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Pets Are Family, Too: Seven Things Every Pet Needs

Pets Are Family, Too: Seven Things Every Pet Needs
By Sue Skelding

This month we want to focus on our furry family members. Our animals are so much more than just pets. And taking good care of them is our responsibility and privilege. Owning a pet is a long-term commitment that comes with financial responsibility. Here are the most important things you can and should do for your pet.

Vaccinations

Springtime to a small-animal veterinarian is often signaled by an overabundance of sick puppies and kittens.

In young pups, Parvo-virus infection and hookworm anemia are common and potentially fatal. Both illnesses can easily be avoided by early vaccination and deworming.

Kittens often suffer from intestinal parasites, upper respiratory infections, and feline leukemia. These conditions can also be prevented by timely immunization and parasite control.

Puppies and kittens need a series of vaccines, several dewormings, and monthly flea and heartworm pills. When age appropriate, they should be spayed or neutered.

Annual Vet Visits

Adult dogs and cats require annual exams, bloodwork, vaccine boosters, heartworm testing, deworming, and dental care. Monthly flea and heartworm preventative is also advised.

Shelter

Adequate housing that is out of the elements and has sufficient ventilation is a must in hot and humid weather. Adding air conditioning, fans, or sprinklers to the environment further helps prevent heat stroke.

Exercise

Daily exercise is recommended for most dogs and cats. With canines, this can be accomplished in a variety of ways such as leash walks, running, dog parks, playing fetch, or swimming. For kitties, keeping the litter box and food at opposite ends of the house helps ensure even the laziest felines stretch their limbs.

Hydration

Ample clean and fresh water should always be available.

Nutrition

With a plethora of foods on the market, being aware of your pets’ nutritional needs helps them maintain a long and active life. Read labels and avoid trends like grain-free or raw, unless your pet has a medical condition requiring it.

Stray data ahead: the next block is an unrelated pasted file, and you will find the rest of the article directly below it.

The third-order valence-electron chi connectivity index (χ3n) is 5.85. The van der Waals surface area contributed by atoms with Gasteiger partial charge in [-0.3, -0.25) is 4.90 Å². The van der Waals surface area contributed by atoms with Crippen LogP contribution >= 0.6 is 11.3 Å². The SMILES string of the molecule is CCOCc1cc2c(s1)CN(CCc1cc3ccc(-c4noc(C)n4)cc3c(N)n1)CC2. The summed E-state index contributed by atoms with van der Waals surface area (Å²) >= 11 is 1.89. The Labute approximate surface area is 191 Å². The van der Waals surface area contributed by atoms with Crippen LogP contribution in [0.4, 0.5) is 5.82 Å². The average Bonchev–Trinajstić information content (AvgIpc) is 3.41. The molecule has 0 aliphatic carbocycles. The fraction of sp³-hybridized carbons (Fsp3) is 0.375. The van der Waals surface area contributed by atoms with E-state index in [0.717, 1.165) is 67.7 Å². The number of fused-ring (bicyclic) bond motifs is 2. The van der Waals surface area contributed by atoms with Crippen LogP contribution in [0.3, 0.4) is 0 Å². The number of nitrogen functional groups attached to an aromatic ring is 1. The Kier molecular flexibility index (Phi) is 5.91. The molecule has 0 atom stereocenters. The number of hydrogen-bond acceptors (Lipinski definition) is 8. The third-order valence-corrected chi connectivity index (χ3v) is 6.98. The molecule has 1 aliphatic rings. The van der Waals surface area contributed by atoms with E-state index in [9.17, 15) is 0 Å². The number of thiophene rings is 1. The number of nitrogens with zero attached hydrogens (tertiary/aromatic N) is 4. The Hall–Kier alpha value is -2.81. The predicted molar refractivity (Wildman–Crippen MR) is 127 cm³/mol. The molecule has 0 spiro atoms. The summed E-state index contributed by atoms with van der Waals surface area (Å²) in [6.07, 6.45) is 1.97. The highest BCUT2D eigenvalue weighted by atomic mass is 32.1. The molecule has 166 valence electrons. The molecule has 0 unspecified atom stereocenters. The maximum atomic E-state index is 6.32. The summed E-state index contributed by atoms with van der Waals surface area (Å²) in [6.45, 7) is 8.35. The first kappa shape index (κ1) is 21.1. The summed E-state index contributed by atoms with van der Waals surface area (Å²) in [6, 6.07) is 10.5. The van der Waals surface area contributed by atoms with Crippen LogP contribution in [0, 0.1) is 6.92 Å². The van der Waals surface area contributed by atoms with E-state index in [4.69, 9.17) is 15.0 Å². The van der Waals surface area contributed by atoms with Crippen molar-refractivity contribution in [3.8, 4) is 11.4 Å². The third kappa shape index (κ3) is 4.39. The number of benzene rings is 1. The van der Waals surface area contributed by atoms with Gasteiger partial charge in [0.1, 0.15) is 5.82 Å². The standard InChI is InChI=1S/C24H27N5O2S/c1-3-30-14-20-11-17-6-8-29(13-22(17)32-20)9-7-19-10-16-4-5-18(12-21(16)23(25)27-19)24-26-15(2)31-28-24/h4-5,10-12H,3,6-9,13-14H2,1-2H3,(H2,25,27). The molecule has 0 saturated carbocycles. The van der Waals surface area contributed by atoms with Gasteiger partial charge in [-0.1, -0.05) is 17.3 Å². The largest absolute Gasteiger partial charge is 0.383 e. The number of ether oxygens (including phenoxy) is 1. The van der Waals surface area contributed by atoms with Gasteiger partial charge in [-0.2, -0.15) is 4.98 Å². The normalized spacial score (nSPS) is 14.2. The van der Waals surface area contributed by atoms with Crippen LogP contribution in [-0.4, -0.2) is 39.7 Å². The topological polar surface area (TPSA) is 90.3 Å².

Love is the Best Medicine

Carolyn Henry, the Secretary for the local charity Pretty Kitty TNR, explained how important the mental state of an animal is for the general wellbeing. Carolyn is concerned about the animals staying in captivity for extended periods of time, whether in a hospital or in a shelter. She is a big advocate for pet fostering and adoption. Carolyn explains: “According to multiple researches by The Humane Society of the United States, International Fun for Animal Welfare, Maddie’s Institute, Best Friend, Animal Sheltering, American Society for the Prevention of Cruelty to Animals, and others, a pet’s immunity is directly related to its state of being. A cat in captivity may have all of its immediate needs met, such as food, shelter, and medical care. But without proper exercise, social interaction, mental stimulation, and love, this cat cannot and will not be healthy. A pet that is loved and cared for will be happier of course, but also physically stronger and healthier.”

 

Dr. Sue Skelding is a small-animal internal medicine and emergency veterinarian who enjoys writing, horseback riding, and entertaining her four English mastiffs.

 

Most Common Toxic Items in Your Home

Things that are completely safe for humans aren’t always safe for their pets. Here is a list of potentially dangerous items, if consumed by a pet.

Poisonous Plants

Lilies, Sago Palm, Oleander, Azalea, Tulip Bulbs, Poinsettia, Castor Bean, Amaryllis, Autumn Crocus.

Human Foods

Grapes, raisins, onions, garlic, xylitol, chocolate, coffee, energy drinks, macadamia nuts.

If your pet ingests a poisonous substance, immediately contact your veterinarian as most treatments are time-sensitive. If you have questions whether an item is toxic, contact Poison Control: 888-426-4435.

 

Average Costs at the Humane Society of South Mississippi’s Wellness Clinic

Dog Altering (spay – $105-165; neuter – $105-125). Adult Dog Vaccine Package – $95 (includes exam, fecal, heartworm test, distemper/parvo, kennel cough, and rabies vaccines). Puppy Vaccine Package – $80 (includes exam, fecal, kennel cough and distemper/parvo vaccines, and fecal). Cat Altering (spay – $70; neuter – $75). Kitten Vaccine Package – $80 (includes exam, vaccines, fecal). Adult Cat Vaccine Package – $80 (includes exam, vaccines, fecal). Cat / Dog Baseline Bloodwork: $50.

(All prices from HSSM website.)

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